Thursday, December 24, 2009

Ben Spies' Yamaha R1 riding impression

Mark Cernicky of Cycle World had an opportunity to test ride 2009 World Superbikes champ Ben Spies’ Yamaha R1 racebike, at the Autodromo do Algarve circuit in Portimão, Portugal. Here are some excerpts from what he has to say about the championship winning bike:

Standing in Spies' pit, I couldn't take my eyes off his blue, black and white R1. The Italian-milk-backed bike is beautiful, with carbon-fiber bodywork, Brembo Monobloc brakes and Öhlins suspension among its alluring attributes.

As I chugged down pit lane, the engine sounded like it was broken, with a lot of rattling near my ankles. Turns out, it was just exhaust back pressure reverberating through the large mid-pipe routed right behind the rearsets. I changed gears and rolled open the throttle to begin my first lap around the 2.9-mile, 15-turn circuit. Escalating engine revs were accompanied by a marvellous sound from the Akrapovic muffler.

Magneti Marelli electronics, common to many front-running Superbikes, allow wide-open shift action that, in this particular case, was remarkably positive. Corner exits were never slowed by electronic interruptions that might upset the chassis. Maybe my 30-plus laps around the circuit helped me to push my limits on this bike but the edge of control was more recognizable than on, say, Ruben Xaus' factory BMW S1000RR.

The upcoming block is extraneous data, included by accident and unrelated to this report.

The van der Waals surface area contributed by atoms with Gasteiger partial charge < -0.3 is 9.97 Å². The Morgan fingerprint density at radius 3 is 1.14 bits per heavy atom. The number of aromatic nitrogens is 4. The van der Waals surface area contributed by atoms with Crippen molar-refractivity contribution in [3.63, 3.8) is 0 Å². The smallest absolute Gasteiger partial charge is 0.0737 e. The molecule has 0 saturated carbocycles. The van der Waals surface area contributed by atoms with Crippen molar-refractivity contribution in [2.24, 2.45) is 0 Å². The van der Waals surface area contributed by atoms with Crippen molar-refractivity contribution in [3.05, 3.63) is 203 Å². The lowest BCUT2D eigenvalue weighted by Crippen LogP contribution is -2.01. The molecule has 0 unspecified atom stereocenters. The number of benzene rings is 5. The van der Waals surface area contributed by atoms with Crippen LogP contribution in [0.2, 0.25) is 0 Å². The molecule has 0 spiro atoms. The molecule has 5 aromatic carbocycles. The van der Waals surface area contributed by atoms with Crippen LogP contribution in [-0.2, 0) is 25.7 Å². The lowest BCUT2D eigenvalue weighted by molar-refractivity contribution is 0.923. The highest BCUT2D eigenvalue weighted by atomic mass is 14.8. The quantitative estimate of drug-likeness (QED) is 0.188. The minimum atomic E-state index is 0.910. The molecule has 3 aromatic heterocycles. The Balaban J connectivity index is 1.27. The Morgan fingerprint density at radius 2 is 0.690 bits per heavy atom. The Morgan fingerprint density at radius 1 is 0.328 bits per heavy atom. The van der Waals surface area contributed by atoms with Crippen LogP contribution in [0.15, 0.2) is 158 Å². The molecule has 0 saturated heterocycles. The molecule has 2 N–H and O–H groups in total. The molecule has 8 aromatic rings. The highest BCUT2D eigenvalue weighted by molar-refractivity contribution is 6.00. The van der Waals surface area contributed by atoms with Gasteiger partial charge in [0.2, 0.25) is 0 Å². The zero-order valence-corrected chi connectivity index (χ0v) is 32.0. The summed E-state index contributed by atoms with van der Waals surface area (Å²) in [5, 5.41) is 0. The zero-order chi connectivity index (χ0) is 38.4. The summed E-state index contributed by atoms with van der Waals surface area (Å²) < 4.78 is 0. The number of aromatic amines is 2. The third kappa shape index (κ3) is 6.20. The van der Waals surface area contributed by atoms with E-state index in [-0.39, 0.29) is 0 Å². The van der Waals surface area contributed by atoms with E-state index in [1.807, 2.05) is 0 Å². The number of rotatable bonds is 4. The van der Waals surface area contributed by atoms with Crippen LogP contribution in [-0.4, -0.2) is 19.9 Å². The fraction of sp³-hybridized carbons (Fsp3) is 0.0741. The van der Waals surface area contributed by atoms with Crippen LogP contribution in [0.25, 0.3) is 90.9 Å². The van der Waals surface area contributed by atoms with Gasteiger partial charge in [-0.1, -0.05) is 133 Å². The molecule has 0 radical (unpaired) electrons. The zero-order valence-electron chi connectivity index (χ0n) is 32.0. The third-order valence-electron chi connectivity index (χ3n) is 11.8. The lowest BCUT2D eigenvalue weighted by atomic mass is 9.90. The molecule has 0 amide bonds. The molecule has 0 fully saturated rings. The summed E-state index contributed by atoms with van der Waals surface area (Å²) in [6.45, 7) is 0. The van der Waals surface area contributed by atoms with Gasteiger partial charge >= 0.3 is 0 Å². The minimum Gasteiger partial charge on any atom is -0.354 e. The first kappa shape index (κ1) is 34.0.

From my perspective, Spies' R1 wasn't the fastest machine down Algarve's long front straightaway, but its crossplane-crankshaft engine had more torque than I ever imagined could be derived from an inline-four. Compared with the Yamaha of Noriyuki Haga that I rode last year in Portugal, Spies' R1 felt less front-end biased. With more weight focused over the rear of the bike, Spies' bike felt light and lively up front. That, combined with light steering-damper resistance, allowed the Yamaha to shake its head under hard acceleration, reminding me to keep a loose grip on the bars and plenty of weight over the front tire. Feedback while braking was amazing and I could make aggressive steering inputs with pinpoint accuracy…

For the full story and video, please visit Cycle World

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